​​​What Is Aroma Therapy?



Have you ever experienced the wonder of reliving a memory through scent?  The smell of rain, a familiar perfume, or freshly baked cookies can transport us back in time.  Our sense of smell is a primal thing, and scent has the power to do a lot more than stir up memories.  Emotions and bodily responses are stirred too.  How does all of this happen?

The olfactory system is where it begins.  As tiny molecules enter nasal passages the sensation of smell is experienced.  Moving along, messages are relayed to the limbic, endocrine and autonomic nervous systems.  These powerful systems effect memory, emotions, and hormones, regulating body organs and functions like mood, metabolism, heart rate, digestion, and breathing to name a few. 

Wow, the nose is a very powerful instrument!  The art and science of aroma therapy seeks to use that power to promote balance in mind, body and spirit, through the use of essential oils.

So, what are essential oils, and how can they be used?  Essential oils are pure, fragrant, liquid substances.  They are derived from the raw material of plants, broken down, and distilled to create a highly concentrated form or essence.  Each essential oil has its own unique scent, chemical composition, and therapeutic qualities.  When blended together in the right combination, a synergistic effect is created, making the blend much more powerful than the sum of the individual oils.

Essential oils may be diffused, inhaled, or applied to the skin.  Because of the special way that inhalation provides entry to the brain and body, it is often considered the most direct delivery method.  Not all oils are safe for all applications, so care must be taken.  While a few suggest ingestion of essential oils, it is not recommended by most as it may cause injury.  When used properly, aroma therapy has the power to aid our innate healing processes and improve psychological and physical well being.

Since the beginning of time, our ancestors have used botanical ingredients for culinary, medicinal, and spiritual purposes.  Frankincense and Myrrh were presented by Wise Men as gifts of great value.  In the middle ages, small bouquets were carried to help relieve headache, and herbs were commonly used to make medicine.  However, it wasn’t until 1928 that the term “aromatherapy” was coined, by Rene-Maurice Gattefosse.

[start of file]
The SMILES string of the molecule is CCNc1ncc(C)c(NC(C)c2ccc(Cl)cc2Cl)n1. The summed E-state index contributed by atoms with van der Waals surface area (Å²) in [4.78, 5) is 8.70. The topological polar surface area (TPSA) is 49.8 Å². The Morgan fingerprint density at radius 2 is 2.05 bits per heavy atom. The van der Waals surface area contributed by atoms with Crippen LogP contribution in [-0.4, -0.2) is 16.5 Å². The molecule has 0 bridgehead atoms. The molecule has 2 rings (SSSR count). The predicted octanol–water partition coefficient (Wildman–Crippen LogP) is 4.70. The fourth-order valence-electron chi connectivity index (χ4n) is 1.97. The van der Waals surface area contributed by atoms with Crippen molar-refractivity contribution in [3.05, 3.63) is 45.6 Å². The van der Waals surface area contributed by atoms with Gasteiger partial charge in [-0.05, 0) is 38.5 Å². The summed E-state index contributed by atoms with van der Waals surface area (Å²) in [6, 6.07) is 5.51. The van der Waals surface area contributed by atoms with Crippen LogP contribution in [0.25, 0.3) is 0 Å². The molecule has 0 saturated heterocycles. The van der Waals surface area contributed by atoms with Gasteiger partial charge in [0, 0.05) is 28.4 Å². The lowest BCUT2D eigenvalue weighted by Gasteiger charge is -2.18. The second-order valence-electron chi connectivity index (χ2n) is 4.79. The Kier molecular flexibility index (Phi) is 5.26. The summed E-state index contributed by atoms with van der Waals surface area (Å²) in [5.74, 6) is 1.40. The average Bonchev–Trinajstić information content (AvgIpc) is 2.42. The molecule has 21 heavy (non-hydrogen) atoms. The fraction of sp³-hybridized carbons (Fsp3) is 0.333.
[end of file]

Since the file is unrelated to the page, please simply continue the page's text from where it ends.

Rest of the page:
Monsieur Gattefosse was a French perfumer and chemist who accidentally discovered the healing properties of lavender.  After applying this essential oil to his burned arm, he noted accelerated healing.  This was the inspiration for extensive clinical studies and a 1938 book (entitled Aromathérapie:  Les Huiles Essentielles, Hormones Végétales) about his findings on ailments and the uses of essential oils.  Aroma therapy was officially born!

Today, essential oils are readily available at grocery and natural food stores, and online.  You may already have some knowledge of commonly used essential oils like lavender; for soothing and relaxing effects, or tea tree; used for its antibiotic properties.  We encourage you to explore further.  Here are some websites and books that you might enjoy:

http://www.healthandhealingny.org/research/aroma_clinical.asp
Aromatherapy – Clinical Studies
The Center for Health and Healing
Department of Integrative Medicine
Mt. Sinai Beth Israel


www.naha.org
National Association for Holistic Aromatherapy

http://www.cancer.gov/cancertopics/pdq/cam/aromatherapy/patient/Page2#_47
Aroma Therapy and Essential Oils
National Cancer Institute
at the National Institutes for Health

Aromatiques:  a sensualist’s guide to aromatic oils / Eva Marie Lind

Essential Oils for Beginners:  The Guide to Get Started with Essential Oils and Aromatherapy / Althea Press

Gattefosse’s Aromatherapy:  The First Book on Aromatherapy / Rene-Maurice Gattefosse (Author), Robert B. Tisserand (Editor)